Date of Award

2011

Degree Type

Thesis

Degree Name

Master of Science

School

School of Natural Science

Faculty

Faculty of Computing, Health and Science

First Advisor

Assoc. Professor Adrianne Kinnear

Second Advisor

Dr Vic Semeniuk

Abstract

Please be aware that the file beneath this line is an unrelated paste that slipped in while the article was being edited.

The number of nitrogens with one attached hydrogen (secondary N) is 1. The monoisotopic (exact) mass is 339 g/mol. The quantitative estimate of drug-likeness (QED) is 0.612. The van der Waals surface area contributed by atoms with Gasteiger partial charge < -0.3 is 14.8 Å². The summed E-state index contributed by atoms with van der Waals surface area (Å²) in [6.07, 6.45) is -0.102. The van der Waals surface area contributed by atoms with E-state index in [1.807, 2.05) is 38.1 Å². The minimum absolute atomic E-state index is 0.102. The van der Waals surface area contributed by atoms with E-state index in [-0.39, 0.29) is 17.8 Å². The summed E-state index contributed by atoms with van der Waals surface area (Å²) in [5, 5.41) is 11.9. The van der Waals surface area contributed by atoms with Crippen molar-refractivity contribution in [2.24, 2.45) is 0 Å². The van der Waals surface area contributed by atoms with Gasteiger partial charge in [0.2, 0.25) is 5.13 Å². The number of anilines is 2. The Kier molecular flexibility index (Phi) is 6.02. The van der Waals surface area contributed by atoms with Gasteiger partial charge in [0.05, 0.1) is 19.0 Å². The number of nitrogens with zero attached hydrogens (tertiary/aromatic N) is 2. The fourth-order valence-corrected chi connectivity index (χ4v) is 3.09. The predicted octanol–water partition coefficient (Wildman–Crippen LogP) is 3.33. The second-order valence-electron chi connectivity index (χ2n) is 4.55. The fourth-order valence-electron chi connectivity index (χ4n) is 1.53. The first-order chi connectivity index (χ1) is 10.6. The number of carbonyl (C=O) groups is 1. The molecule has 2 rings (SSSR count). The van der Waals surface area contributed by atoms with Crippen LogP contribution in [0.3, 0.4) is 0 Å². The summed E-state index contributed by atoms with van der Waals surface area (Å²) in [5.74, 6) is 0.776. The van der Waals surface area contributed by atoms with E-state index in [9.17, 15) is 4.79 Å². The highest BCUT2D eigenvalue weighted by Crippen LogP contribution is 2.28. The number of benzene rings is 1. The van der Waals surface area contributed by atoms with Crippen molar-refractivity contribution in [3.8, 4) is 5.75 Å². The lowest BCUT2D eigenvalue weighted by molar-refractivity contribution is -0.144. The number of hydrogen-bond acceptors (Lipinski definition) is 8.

The taxonomy and autoecology of the Western Australian soldier crab, Mictyris occidentalis Unno, 2008 is presented including a new species description, a comprehensive ichnology, sampling methods, an extensive habitat description and a decadal population dynamics study. Such a wide ranging, holistic study has not been carried out for any mictyrid specious previously. In detail, a taxonomy component compares M. occidentalis with congeners, clearly establishing it as a separate species from M. longicarpus to which it was previously referred, and the issues affecting taxonomic classification in the Mictyris genus in general are discussed. A species identification key is provided for the genus. A full suite of ichnological products created by M. occidentalis including cavities, shafts, exit holes, pellets, rosettes, tunnels and pustular structures, is described and related to the behaviour and life stages of the crab from juvenile to adult. The principle of understanding the behaviour of a species before designing sampling strategies is illustrated, using the example of the rapid burrowing escape mechanism employed by M. occidentalis. The habitats of M. occidentalis are described across its entire geographic range encompassing thousands of kilometres of coastline. Factors characterising the soldier crab habitat are investigated from the regional, to large, to local, to micro-geomorphic habitat scale including the abiotic factors of wave energy, tidal level, submergence frequency, the sediment characteristics of grain size, composition, moisture content, salinity and also groundwater salinity. Also, the biotic factors of the densities of sea couch roots and mangrove pneumatophores are considered. A model of the soldier crab habitat is provided for prediction of the presence/absence of soldier crab populations in any particular coastal zone. The results of a 30 year study of the population dynamics of M. occidentalis in King Bay, Dampier Archipelago are presented in which the juvenile recruitment patterns, intra and interannual abundance and size classes of the population and gender composition and size classes of swarms and subsurface population components are determined. Periods of ovigery of M. occidentalis females are compared with those of other mictyrid species. The lifecyle of M. occidentalis is determined to consist of a cryptic infaunal phase for most of the crab’s life followed by an emergent adult stage. Swarms comprise predominantly adult males with most females and all juveniles remaining in the subsurface during a swarm event. The extended period of swarming adults on a tidal flat is explained by the extended period of juvenile recruitment resulting in a continuous series of cohorts reaching maturity and commencing the emergent phase. Environmental management recommendations to conserve populations of M. occidentalis are provided based on a synthesis of the findings of this ecological study.

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